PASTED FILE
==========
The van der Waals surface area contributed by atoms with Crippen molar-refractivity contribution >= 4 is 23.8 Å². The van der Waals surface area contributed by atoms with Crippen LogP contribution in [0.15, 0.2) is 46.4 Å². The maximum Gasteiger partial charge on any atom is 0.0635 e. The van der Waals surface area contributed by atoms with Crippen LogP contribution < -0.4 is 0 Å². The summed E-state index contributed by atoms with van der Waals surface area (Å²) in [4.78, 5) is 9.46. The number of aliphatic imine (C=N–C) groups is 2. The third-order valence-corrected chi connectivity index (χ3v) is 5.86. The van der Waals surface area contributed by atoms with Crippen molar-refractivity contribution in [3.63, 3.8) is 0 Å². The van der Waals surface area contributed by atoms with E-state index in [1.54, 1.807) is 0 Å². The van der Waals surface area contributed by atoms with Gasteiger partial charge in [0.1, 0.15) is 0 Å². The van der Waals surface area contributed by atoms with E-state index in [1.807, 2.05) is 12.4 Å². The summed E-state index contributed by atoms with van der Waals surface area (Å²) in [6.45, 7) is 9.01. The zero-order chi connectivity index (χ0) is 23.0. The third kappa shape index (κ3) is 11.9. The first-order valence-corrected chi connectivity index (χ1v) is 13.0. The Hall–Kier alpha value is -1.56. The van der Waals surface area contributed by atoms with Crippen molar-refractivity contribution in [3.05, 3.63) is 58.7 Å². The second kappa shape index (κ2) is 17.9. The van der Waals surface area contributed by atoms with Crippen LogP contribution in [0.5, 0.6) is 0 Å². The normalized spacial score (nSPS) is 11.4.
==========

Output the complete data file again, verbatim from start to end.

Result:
The van der Waals surface area contributed by atoms with Crippen molar-refractivity contribution >= 4 is 23.8 Å². The van der Waals surface area contributed by atoms with Crippen LogP contribution in [0.15, 0.2) is 46.4 Å². The maximum Gasteiger partial charge on any atom is 0.0635 e. The van der Waals surface area contributed by atoms with Crippen LogP contribution < -0.4 is 0 Å². The summed E-state index contributed by atoms with van der Waals surface area (Å²) in [4.78, 5) is 9.46. The number of aliphatic imine (C=N–C) groups is 2. The third-order valence-corrected chi connectivity index (χ3v) is 5.86. The van der Waals surface area contributed by atoms with Crippen molar-refractivity contribution in [3.63, 3.8) is 0 Å². The van der Waals surface area contributed by atoms with E-state index in [1.54, 1.807) is 0 Å². The van der Waals surface area contributed by atoms with Gasteiger partial charge in [0.1, 0.15) is 0 Å². The van der Waals surface area contributed by atoms with E-state index in [1.807, 2.05) is 12.4 Å². The summed E-state index contributed by atoms with van der Waals surface area (Å²) in [6.45, 7) is 9.01. The zero-order chi connectivity index (χ0) is 23.0. The third kappa shape index (κ3) is 11.9. The first-order valence-corrected chi connectivity index (χ1v) is 13.0. The Hall–Kier alpha value is -1.56. The van der Waals surface area contributed by atoms with Crippen molar-refractivity contribution in [3.05, 3.63) is 58.7 Å². The second kappa shape index (κ2) is 17.9. The van der Waals surface area contributed by atoms with Crippen LogP contribution in [0.5, 0.6) is 0 Å². The normalized spacial score (nSPS) is 11.4.